But ICRW found that the existence of these laws doesn’t necessarily reflect an overall endorsement of women’s rights. Initial IMAGES results show that while upwards of 74 percent of Indian men supported quotas for women in executive positions, university enrollment or government, only 47 percent of them supported gender equality overall.
“This finding moves against the global trend, but India’s case is unique because of its long-standing reservation policies. Men in India approve of the quota systems they see around them, but simultaneously hold the attitude that ‘men lose out when women’s right are promoted,’” said Brian Heilman, a program associate at ICRW and an author of IMAGES. “This points to the need to disseminate more widely the evidence – prevalent in IMAGES and elsewhere – that gender equality in public and private spaces benefits women and men alike.”
Violence against women, prostitution
Men’s attitudes about violence against women showed similar contradictions. Indian men said they were increasingly aware of legislation against gender-based violence, including India’s domestic violence law, which passed in 2005. However, as was the case in other IMAGES countries, Indian men’s awareness of and attitudes about domestic violence laws did not coincide with a decrease in their use of intimate partner violence.
“It seems that men acknowledge an overall cultural change happening around gender-based violence,” Singh said, “but have not yet internalized this change into their personal behaviors.”
Indian men who participated in IMAGES also stood out for their experiences with transactional sex. Researchers asked men in all countries whether they had ever paid for sex and, if so, whether they thought the sex worker was under 18 or trafficked. The question was included in the interview to learn more about social expectations globally about men’s sexuality – expectations that generally encourage men to engage in sex for sale.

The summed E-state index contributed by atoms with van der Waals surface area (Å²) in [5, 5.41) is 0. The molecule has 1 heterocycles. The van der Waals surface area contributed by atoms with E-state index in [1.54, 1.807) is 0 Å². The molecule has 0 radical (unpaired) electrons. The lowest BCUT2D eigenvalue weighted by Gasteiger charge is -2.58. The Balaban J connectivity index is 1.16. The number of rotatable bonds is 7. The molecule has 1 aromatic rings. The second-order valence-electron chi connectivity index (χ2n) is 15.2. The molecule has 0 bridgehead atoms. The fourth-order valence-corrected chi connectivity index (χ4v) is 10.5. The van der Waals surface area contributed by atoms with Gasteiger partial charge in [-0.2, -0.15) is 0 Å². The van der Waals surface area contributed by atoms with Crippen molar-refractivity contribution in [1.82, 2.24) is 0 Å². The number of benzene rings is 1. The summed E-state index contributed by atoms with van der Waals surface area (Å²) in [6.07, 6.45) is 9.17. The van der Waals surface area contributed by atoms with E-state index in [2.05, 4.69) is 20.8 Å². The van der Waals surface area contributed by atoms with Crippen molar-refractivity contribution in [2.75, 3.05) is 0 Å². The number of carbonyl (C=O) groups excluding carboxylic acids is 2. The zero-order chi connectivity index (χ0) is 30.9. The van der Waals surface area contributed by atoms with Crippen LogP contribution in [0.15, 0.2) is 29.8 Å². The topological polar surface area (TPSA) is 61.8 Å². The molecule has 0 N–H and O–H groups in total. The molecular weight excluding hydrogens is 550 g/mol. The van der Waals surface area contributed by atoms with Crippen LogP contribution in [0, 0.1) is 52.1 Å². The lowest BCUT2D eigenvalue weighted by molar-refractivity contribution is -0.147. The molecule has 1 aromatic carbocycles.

In India, nearly one-quarter of men surveyed reported having sex with a sex worker. Out of this group, almost half believed that at least one sex worker they had had sex with was younger than 18 years old. Thirty-four percent of the same men believed that a sex worker with whom they had had sex was forced or sold into prostitution – results that dwarf those from other IMAGES study countries.
Men’s responses also reflected conflicting views on sex work. Between 65 and 91 percent of Indian men surveyed said they believed it was a woman’s choice to be a sex worker. At the same time, upwards of 84 percent of respondents said they thought sex work was morally wrong.
“This is the first time that a population-based survey has provided a robust estimate of the demands for transactional sex in India,” Verma said. “We think this initial data will be especially useful for HIV prevention programs, however, we need a deeper analysis to better understand the concentration and nature of the demands.”
Overall, ICRW experts in India stressed that it’s essential to conduct a more nuanced analysis of the IMAGES results, which for now only provide a snapshot – albeit a needed one, they say – of what men think and do about gender equality. “What became abundantly clear through IMAGES is that men have conflicting attitudes about women’s – and their – roles in society,” Singh said. “Their views change depending on the context and situation with which they’re presented, and this is something we’d like to further explore.”
In the meantime, ICRW researchers say they hope the IMAGES report on India can serve as an important guide for policymakers and program implementers who address gender equality issues.
* Next week: A look at IMAGES data on men and work-related stress.
Gillian Gaynair is ICRW’s writer/editor.
Correction: An earlier version of this story erroneously stated that Vijayawada is in the state of Tamil Nadu. Vijayawada is located in the southeastern state of Andhra Pradesh. The same information is incorrect in the IMAGES report. ICRW has issued an errata to be included in the publication.